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Thursday, April 9, 2020
Noël Kokou Tadégnon
LOME, Sep 26 2011 (IPS) - There have already been more than thirty pirate attacks on ships along the West African coast so far this year. Regional governments will meet in Cotonou, Benin in October to discuss coordinating efforts to stem piracy.
Among the most recent attacks was the Sep. 15 seizure of the oil tanker Mattheos I and its 23-person crew off the coast of Togo. Ten days later, the ship’s Spanish owners told media that tanker and crew had been released; no ransom was paid, but the company said the pirates stole some of the vessel’s cargo of diesel fuel.
Governments along the length of the West African coastline have expressed concern about a surge in the number of attacks on cargo ships, and are seeking to combine limited resources to take concerted actions, such as recent joint patrols in the Gulf of Guinea.
“But we don’t want to limit ourselves to joint patrols between Benin and Nigeria; we will very shortly extend this to include the Togolese and Ghanaian navies,” Commandant Maxime Ahoyo, Benin’s Naval Chief of Staff, told IPS.
“If we take care of problems with piracy in Benin’s territorial waters but, for example, Togo doesn’t take necessary security precautions, and we don’t collaborate with Togo and other countries, this phenomenon – which has such long tentacles – will only spread.”
The president of the Economic Community of West African States Commission, James Victor Gbeho, has called for action against piracy to be widened to include all the states along the coast.
“The navies of all our coastal states should permanently combine their operations,” Gbeho told IPS, underlining his belief that the problem of piracy must be addressed comprehensively. “The phenomenon is becoming worrying and could have serious economic consequences for our countries. That is why we will act firmly against it.”
Piracy has already led maritime insurers in London to put Benin on a list of high-risk zones for shipping. Maritime insurers represented by the Lloyd’s Market Association are demanding higher fees to cover ships which pass through the region.
According to Bénetti Gagalo, Assistant Secretary General of the Togolese Association of Consumers, the situation will certainly have repercussions on income in regional ports as well as on the cost of consumer goods.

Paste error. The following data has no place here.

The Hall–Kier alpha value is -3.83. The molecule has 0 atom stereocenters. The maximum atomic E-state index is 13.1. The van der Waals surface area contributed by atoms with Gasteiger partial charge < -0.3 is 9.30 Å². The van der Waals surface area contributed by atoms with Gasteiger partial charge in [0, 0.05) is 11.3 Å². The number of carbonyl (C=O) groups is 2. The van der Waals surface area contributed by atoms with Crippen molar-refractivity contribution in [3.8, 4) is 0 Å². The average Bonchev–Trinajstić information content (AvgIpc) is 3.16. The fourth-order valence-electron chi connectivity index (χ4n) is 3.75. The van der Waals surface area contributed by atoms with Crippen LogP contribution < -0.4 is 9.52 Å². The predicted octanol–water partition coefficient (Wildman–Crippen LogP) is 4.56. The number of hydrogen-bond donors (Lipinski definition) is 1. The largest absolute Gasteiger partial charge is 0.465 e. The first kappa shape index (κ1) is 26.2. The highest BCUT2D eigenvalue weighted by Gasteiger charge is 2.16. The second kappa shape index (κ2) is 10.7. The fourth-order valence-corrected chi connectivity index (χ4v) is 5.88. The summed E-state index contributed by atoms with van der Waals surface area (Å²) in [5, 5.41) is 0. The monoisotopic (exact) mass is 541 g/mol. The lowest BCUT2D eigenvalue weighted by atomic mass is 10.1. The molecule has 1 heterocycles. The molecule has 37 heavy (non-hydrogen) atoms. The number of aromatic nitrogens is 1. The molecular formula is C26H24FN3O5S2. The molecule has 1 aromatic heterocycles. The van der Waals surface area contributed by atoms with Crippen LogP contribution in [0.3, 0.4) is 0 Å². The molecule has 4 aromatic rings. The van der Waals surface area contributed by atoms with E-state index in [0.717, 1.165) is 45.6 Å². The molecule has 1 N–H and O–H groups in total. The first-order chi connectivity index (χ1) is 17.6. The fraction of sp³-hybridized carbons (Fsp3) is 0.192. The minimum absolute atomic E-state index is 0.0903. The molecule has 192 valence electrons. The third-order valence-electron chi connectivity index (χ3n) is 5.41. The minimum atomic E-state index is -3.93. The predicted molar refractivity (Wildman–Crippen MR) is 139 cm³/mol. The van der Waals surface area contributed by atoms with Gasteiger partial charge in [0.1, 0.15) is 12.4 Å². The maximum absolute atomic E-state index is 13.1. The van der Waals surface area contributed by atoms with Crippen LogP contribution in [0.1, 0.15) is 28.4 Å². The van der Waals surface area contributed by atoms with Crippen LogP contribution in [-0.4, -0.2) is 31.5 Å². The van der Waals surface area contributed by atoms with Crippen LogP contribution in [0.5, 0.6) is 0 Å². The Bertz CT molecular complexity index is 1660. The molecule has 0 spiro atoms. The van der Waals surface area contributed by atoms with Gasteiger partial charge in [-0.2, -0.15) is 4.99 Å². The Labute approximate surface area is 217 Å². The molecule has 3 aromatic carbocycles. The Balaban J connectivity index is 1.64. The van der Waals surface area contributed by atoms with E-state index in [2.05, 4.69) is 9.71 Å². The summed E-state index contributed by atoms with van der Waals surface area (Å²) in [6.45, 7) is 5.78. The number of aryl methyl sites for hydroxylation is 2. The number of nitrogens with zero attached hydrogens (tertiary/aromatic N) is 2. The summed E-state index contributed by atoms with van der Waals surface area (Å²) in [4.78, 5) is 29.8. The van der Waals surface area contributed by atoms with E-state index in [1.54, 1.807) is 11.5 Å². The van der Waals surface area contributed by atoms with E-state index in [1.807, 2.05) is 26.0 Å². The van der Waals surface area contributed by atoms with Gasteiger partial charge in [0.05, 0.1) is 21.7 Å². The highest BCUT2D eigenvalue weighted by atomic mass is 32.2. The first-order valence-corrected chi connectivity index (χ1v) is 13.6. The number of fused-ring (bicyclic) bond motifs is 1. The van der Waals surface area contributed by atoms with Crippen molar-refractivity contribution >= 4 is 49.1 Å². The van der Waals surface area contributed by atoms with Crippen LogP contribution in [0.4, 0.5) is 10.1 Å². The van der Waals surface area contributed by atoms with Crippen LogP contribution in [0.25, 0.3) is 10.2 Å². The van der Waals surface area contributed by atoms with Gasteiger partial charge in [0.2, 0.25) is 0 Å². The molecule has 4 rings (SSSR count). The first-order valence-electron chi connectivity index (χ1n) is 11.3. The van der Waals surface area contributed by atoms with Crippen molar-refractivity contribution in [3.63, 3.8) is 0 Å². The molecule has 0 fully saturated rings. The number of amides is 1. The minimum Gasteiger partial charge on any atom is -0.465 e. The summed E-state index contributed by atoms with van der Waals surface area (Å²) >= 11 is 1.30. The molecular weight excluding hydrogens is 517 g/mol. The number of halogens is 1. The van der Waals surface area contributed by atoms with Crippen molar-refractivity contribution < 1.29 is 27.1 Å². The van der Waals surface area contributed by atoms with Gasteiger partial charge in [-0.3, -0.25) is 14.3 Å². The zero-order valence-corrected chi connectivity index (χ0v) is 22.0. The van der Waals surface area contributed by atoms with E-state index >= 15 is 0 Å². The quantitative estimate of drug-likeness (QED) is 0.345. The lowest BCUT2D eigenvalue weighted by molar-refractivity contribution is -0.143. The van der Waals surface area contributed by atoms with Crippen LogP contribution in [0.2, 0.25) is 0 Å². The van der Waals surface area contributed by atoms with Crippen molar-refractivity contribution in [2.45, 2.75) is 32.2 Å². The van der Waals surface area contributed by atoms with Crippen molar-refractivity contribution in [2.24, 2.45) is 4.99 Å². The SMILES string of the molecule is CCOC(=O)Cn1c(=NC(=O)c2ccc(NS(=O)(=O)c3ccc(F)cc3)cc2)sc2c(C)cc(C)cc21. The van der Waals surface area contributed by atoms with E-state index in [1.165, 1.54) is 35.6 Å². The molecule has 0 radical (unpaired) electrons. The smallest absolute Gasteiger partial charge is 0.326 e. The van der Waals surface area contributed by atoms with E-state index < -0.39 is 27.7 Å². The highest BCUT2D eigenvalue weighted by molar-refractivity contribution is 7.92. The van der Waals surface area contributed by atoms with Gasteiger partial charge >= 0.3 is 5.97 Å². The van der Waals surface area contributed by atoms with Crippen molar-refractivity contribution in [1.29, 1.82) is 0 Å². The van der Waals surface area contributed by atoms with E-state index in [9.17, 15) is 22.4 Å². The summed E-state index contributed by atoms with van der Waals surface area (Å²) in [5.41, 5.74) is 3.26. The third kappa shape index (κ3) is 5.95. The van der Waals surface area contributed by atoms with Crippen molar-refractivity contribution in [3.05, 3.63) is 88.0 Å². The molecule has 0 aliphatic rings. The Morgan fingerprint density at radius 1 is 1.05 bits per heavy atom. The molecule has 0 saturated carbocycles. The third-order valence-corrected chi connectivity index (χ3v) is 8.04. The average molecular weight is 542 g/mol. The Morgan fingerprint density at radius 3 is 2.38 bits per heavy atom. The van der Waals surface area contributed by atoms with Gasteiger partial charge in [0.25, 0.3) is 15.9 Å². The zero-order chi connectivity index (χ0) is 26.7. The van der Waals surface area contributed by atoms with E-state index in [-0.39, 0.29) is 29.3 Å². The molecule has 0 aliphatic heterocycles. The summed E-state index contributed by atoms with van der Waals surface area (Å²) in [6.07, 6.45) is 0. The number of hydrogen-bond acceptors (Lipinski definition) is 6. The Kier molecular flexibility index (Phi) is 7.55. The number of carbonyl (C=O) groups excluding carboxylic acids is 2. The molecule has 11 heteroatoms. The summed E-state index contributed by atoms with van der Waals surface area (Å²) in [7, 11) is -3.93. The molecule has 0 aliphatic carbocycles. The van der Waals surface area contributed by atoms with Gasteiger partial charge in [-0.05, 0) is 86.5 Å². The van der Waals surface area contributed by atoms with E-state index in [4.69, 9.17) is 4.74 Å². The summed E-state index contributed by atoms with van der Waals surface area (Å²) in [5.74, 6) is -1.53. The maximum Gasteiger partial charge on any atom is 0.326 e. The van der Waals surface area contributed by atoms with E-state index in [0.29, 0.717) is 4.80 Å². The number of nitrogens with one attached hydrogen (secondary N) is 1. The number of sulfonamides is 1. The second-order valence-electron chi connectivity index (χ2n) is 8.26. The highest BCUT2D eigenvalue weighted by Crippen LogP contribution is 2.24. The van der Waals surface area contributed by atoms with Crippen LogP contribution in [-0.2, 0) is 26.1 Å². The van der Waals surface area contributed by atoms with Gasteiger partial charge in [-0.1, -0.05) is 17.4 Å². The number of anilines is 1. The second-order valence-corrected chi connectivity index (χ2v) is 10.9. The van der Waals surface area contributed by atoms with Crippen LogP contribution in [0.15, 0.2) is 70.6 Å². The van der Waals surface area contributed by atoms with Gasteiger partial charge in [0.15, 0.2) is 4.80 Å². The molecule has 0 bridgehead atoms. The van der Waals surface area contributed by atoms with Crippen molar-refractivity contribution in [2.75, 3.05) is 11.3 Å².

The urgency of the situation has pushed regional governments to ask for support from France and the United States, who have both deployed naval vessels to the area.
A French frigate, the Germinal, is already carrying out surveillance along the coasts of Benin, Togo and Ghana to try and neutralise the pirates, as well as training naval personnel from all three countries.
“We have hosted these sailors, and they’ve taken part in all the security exercises and patrols that we have carried out to prevent acts of piracy. And they have helped us with their intimate knowledge of the area of operations,” Sébastien Chatelin, captain of the French vessel, told IPS.
A U.S. Navy vessel, the HSV Swift, is also in the Gulf of Guinea, supporting the fight against piracy with training for Beninois, Togolese and Ghanaian sailors as part of U.S. military cooperation programme called Africa Partnership Station.
“Our mission is to try and train African partners on safety and security,” said the captain of the U.S. vessel, Rhett S. Mann.
“The APS programme will allow us to work together to face the problems which affect our coastal waters,” added Sam Nkruma, a Ghanaian naval officer.
His Beninois colleague, Christian Oussa, welcomed the training received on board the two naval ships. “This will allow us to face pirates and various traffickers on the sea. We have learned how to board suspect vessels to inspect them; the training was really appropriate,” he told IPS.
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